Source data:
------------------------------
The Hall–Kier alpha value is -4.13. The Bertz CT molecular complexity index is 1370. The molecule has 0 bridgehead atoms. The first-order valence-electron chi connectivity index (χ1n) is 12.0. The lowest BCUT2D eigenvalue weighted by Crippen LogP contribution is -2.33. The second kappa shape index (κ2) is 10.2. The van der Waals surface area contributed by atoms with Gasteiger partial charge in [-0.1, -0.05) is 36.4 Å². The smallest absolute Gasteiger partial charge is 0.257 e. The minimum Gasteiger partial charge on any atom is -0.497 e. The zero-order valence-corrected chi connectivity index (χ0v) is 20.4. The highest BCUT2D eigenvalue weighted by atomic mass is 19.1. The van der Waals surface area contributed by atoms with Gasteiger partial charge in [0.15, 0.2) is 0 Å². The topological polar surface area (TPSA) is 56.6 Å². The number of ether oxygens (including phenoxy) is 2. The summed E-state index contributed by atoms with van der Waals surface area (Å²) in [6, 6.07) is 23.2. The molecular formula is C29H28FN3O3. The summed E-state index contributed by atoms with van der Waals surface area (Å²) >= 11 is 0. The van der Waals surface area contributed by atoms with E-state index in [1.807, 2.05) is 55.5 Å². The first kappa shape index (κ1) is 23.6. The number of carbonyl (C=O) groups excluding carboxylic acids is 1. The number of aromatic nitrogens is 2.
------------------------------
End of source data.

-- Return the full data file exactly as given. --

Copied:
The Hall–Kier alpha value is -4.13. The Bertz CT molecular complexity index is 1370. The molecule has 0 bridgehead atoms. The first-order valence-electron chi connectivity index (χ1n) is 12.0. The lowest BCUT2D eigenvalue weighted by Crippen LogP contribution is -2.33. The second kappa shape index (κ2) is 10.2. The van der Waals surface area contributed by atoms with Gasteiger partial charge in [-0.1, -0.05) is 36.4 Å². The smallest absolute Gasteiger partial charge is 0.257 e. The minimum Gasteiger partial charge on any atom is -0.497 e. The zero-order valence-corrected chi connectivity index (χ0v) is 20.4. The highest BCUT2D eigenvalue weighted by atomic mass is 19.1. The van der Waals surface area contributed by atoms with Gasteiger partial charge in [0.15, 0.2) is 0 Å². The topological polar surface area (TPSA) is 56.6 Å². The number of ether oxygens (including phenoxy) is 2. The summed E-state index contributed by atoms with van der Waals surface area (Å²) in [6, 6.07) is 23.2. The molecular formula is C29H28FN3O3. The summed E-state index contributed by atoms with van der Waals surface area (Å²) >= 11 is 0. The van der Waals surface area contributed by atoms with E-state index in [1.807, 2.05) is 55.5 Å². The first kappa shape index (κ1) is 23.6. The number of carbonyl (C=O) groups excluding carboxylic acids is 1. The number of aromatic nitrogens is 2.